How Google’s New Desktop Results Benefits Advertisers

In May last year, Google announced as part of a wider redesign that the layout for search results on mobile would be getting a refresh. The feature that stood out most to agencies, advertisers (and some customers) was the new ‘bold’ ad label that, in my opinion, attempts to further blur the distinction between ads and organic results. On the back of those changes on mobile, Google have now said they’re rolling out similar tweaks to desktop results too.

On Monday (January 13th, 2020), Google’s Public Liaison of Search tweeted the following mock up, mentioning that the new design will be ‘rolling out to desktop results this week’.

How Google’s New Desktop Results Benefits Advertisers by Peter Calvert

The revised layout places the destination URLs above your headlines or meta title. For organic results, your website’s favicon is displayed prominently to the left of your URL – a great first opportunity to fit a small piece of your branding into results. For advertisers, you’ll see a small but bold ‘Ad’ label accompanying your website URL.

The revamp to search results on desktop, I believe, will be beneficial to advertisers, at least in terms of an improved click-through rate (‘CTR’). Whilst Google explains the ‘Ad’ label is bold and prominent, its position is clever. At a quick glance it becomes difficult to differentiate between an ad label and some website favicons, meaning users who’ve never wished to engage with a paid search advert are potentially more likely to click through. Once the user clicks the ad, it’s all down to your website to secure the conversion.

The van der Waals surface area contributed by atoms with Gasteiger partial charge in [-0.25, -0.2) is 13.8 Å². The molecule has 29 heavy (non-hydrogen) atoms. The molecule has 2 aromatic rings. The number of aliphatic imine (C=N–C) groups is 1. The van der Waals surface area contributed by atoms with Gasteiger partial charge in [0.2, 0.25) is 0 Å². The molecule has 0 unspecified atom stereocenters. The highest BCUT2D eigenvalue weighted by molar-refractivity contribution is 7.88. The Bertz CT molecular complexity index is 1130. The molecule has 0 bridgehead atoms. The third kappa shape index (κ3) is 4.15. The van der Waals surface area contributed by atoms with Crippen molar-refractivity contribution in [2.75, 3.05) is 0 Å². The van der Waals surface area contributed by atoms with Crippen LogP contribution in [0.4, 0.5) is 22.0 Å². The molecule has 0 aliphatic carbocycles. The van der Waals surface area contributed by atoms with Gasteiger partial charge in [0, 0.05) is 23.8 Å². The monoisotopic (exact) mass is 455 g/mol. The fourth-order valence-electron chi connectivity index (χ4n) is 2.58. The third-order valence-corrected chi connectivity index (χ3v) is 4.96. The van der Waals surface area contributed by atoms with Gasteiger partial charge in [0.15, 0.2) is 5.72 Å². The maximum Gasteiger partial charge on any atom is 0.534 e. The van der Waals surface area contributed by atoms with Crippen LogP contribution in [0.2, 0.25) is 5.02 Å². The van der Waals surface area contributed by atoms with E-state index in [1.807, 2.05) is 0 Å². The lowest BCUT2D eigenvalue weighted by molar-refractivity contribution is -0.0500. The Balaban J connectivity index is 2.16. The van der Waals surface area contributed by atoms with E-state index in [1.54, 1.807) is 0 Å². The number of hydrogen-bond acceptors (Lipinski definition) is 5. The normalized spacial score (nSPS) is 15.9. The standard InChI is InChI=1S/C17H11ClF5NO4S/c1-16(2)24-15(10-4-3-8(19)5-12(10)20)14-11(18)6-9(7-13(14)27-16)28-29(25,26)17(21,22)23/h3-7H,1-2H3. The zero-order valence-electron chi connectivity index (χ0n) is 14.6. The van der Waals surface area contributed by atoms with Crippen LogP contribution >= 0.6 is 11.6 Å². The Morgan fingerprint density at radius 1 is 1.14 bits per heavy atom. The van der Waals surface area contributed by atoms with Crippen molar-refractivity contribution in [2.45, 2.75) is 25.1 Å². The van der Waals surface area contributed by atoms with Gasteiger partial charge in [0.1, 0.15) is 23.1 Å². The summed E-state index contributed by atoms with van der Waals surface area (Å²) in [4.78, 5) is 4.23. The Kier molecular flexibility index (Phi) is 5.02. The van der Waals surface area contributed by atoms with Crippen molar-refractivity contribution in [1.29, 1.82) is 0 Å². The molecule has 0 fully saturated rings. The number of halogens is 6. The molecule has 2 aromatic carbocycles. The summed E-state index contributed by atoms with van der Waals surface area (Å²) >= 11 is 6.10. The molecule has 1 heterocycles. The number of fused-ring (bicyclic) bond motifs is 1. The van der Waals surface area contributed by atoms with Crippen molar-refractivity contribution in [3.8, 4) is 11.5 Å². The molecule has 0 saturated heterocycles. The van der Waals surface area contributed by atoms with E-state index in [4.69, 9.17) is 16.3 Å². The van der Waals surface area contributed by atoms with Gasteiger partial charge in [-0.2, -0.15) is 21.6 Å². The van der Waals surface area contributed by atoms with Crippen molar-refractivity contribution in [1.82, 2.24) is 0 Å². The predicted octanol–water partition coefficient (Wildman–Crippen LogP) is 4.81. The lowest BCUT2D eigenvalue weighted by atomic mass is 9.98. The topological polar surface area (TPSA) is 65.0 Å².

The general consensus from those in industry and those who chose to respond to Google’s public announcement of the new design on Twitter are all reaching the same conclusion – the ability to distinguish between ads and organic results continues to become more difficult. It could be argued that since Google must display when a result is an advert, the decision to include the website favicon is geared towards making organic results look more like an ad, rather than vice versa. Either way, we have the same end product – results that are difficult to distinguish between paid and organic, which I believe will truly benefit businesses using Google Ads’ Expanded Text Ads.